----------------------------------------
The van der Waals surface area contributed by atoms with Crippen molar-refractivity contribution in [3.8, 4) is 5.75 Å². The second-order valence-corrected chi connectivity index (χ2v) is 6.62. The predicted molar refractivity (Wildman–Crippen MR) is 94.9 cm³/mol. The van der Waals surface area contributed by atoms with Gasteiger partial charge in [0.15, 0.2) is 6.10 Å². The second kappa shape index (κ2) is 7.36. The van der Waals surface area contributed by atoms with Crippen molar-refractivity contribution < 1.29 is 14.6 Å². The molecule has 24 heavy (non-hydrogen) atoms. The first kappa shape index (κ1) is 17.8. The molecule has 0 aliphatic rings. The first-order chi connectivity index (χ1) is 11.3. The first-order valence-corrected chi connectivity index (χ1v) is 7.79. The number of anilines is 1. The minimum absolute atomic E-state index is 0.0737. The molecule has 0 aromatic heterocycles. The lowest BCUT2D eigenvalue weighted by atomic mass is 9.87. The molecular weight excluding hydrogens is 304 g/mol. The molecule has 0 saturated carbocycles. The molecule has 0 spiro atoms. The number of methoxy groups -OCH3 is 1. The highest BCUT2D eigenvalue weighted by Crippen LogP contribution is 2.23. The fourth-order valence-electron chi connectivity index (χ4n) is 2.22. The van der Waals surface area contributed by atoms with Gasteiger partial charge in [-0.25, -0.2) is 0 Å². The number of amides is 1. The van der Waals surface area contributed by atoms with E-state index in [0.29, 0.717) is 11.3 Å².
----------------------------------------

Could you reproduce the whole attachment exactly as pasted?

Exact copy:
The van der Waals surface area contributed by atoms with Crippen molar-refractivity contribution in [3.8, 4) is 5.75 Å². The second-order valence-corrected chi connectivity index (χ2v) is 6.62. The predicted molar refractivity (Wildman–Crippen MR) is 94.9 cm³/mol. The van der Waals surface area contributed by atoms with Gasteiger partial charge in [0.15, 0.2) is 6.10 Å². The second kappa shape index (κ2) is 7.36. The van der Waals surface area contributed by atoms with Crippen molar-refractivity contribution < 1.29 is 14.6 Å². The molecule has 24 heavy (non-hydrogen) atoms. The first kappa shape index (κ1) is 17.8. The molecule has 0 aliphatic rings. The first-order chi connectivity index (χ1) is 11.3. The first-order valence-corrected chi connectivity index (χ1v) is 7.79. The number of anilines is 1. The minimum absolute atomic E-state index is 0.0737. The molecule has 0 aromatic heterocycles. The lowest BCUT2D eigenvalue weighted by atomic mass is 9.87. The molecular weight excluding hydrogens is 304 g/mol. The molecule has 0 saturated carbocycles. The molecule has 0 spiro atoms. The number of methoxy groups -OCH3 is 1. The highest BCUT2D eigenvalue weighted by Crippen LogP contribution is 2.23. The fourth-order valence-electron chi connectivity index (χ4n) is 2.22. The van der Waals surface area contributed by atoms with Gasteiger partial charge in [-0.25, -0.2) is 0 Å². The number of amides is 1. The van der Waals surface area contributed by atoms with E-state index in [0.29, 0.717) is 11.3 Å².